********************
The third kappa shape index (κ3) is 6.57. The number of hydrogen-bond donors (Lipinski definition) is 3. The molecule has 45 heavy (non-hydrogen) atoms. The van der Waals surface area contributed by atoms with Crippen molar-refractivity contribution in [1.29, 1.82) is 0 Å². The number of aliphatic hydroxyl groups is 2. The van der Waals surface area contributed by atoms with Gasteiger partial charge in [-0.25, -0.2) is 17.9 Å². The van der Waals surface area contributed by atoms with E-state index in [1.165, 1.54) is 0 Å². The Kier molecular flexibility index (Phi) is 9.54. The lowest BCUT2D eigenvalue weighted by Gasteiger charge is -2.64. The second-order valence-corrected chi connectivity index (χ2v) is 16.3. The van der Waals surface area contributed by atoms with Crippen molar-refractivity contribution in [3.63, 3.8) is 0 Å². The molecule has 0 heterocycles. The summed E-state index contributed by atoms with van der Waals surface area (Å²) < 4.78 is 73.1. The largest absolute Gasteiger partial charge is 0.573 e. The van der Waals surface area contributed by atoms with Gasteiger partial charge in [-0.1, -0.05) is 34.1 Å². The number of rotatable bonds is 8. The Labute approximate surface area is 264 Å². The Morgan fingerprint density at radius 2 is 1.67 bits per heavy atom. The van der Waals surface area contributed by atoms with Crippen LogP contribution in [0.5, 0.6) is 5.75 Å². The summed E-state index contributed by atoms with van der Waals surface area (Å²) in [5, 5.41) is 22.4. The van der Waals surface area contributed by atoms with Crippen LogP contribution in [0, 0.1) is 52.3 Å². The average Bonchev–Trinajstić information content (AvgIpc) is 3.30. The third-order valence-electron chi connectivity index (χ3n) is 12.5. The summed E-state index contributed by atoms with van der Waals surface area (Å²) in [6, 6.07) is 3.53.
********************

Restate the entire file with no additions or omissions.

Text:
The third kappa shape index (κ3) is 6.57. The number of hydrogen-bond donors (Lipinski definition) is 3. The molecule has 45 heavy (non-hydrogen) atoms. The van der Waals surface area contributed by atoms with Crippen molar-refractivity contribution in [1.29, 1.82) is 0 Å². The number of aliphatic hydroxyl groups is 2. The van der Waals surface area contributed by atoms with Gasteiger partial charge in [-0.25, -0.2) is 17.9 Å². The van der Waals surface area contributed by atoms with E-state index in [1.165, 1.54) is 0 Å². The Kier molecular flexibility index (Phi) is 9.54. The lowest BCUT2D eigenvalue weighted by Gasteiger charge is -2.64. The second-order valence-corrected chi connectivity index (χ2v) is 16.3. The van der Waals surface area contributed by atoms with Crippen molar-refractivity contribution in [3.63, 3.8) is 0 Å². The molecule has 0 heterocycles. The summed E-state index contributed by atoms with van der Waals surface area (Å²) < 4.78 is 73.1. The largest absolute Gasteiger partial charge is 0.573 e. The van der Waals surface area contributed by atoms with Gasteiger partial charge in [-0.1, -0.05) is 34.1 Å². The number of rotatable bonds is 8. The Labute approximate surface area is 264 Å². The Morgan fingerprint density at radius 2 is 1.67 bits per heavy atom. The van der Waals surface area contributed by atoms with Crippen LogP contribution in [0.5, 0.6) is 5.75 Å². The summed E-state index contributed by atoms with van der Waals surface area (Å²) in [5, 5.41) is 22.4. The van der Waals surface area contributed by atoms with Crippen LogP contribution in [0, 0.1) is 52.3 Å². The average Bonchev–Trinajstić information content (AvgIpc) is 3.30. The third-order valence-electron chi connectivity index (χ3n) is 12.5. The summed E-state index contributed by atoms with van der Waals surface area (Å²) in [6, 6.07) is 3.53.